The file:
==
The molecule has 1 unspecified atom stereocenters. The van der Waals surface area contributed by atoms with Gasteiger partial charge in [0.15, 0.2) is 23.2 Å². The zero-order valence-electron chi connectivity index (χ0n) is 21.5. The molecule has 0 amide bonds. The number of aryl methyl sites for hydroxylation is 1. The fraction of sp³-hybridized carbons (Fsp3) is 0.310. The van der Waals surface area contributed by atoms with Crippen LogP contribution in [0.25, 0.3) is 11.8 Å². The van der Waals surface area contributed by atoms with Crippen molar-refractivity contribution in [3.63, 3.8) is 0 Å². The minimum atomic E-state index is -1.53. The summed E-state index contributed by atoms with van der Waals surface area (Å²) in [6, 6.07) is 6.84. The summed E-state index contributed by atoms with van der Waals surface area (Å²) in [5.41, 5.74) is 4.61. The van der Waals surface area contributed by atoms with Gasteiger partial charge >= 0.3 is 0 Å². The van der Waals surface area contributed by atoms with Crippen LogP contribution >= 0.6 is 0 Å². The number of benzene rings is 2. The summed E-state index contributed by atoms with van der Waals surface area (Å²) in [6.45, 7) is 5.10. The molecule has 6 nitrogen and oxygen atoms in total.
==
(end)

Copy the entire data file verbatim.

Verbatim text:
The molecule has 1 unspecified atom stereocenters. The van der Waals surface area contributed by atoms with Gasteiger partial charge in [0.15, 0.2) is 23.2 Å². The zero-order valence-electron chi connectivity index (χ0n) is 21.5. The molecule has 0 amide bonds. The number of aryl methyl sites for hydroxylation is 1. The fraction of sp³-hybridized carbons (Fsp3) is 0.310. The van der Waals surface area contributed by atoms with Crippen LogP contribution in [0.25, 0.3) is 11.8 Å². The van der Waals surface area contributed by atoms with Crippen molar-refractivity contribution in [3.63, 3.8) is 0 Å². The minimum atomic E-state index is -1.53. The summed E-state index contributed by atoms with van der Waals surface area (Å²) in [6, 6.07) is 6.84. The summed E-state index contributed by atoms with van der Waals surface area (Å²) in [5.41, 5.74) is 4.61. The van der Waals surface area contributed by atoms with Gasteiger partial charge >= 0.3 is 0 Å². The van der Waals surface area contributed by atoms with Crippen LogP contribution >= 0.6 is 0 Å². The number of benzene rings is 2. The summed E-state index contributed by atoms with van der Waals surface area (Å²) in [6.45, 7) is 5.10. The molecule has 6 nitrogen and oxygen atoms in total.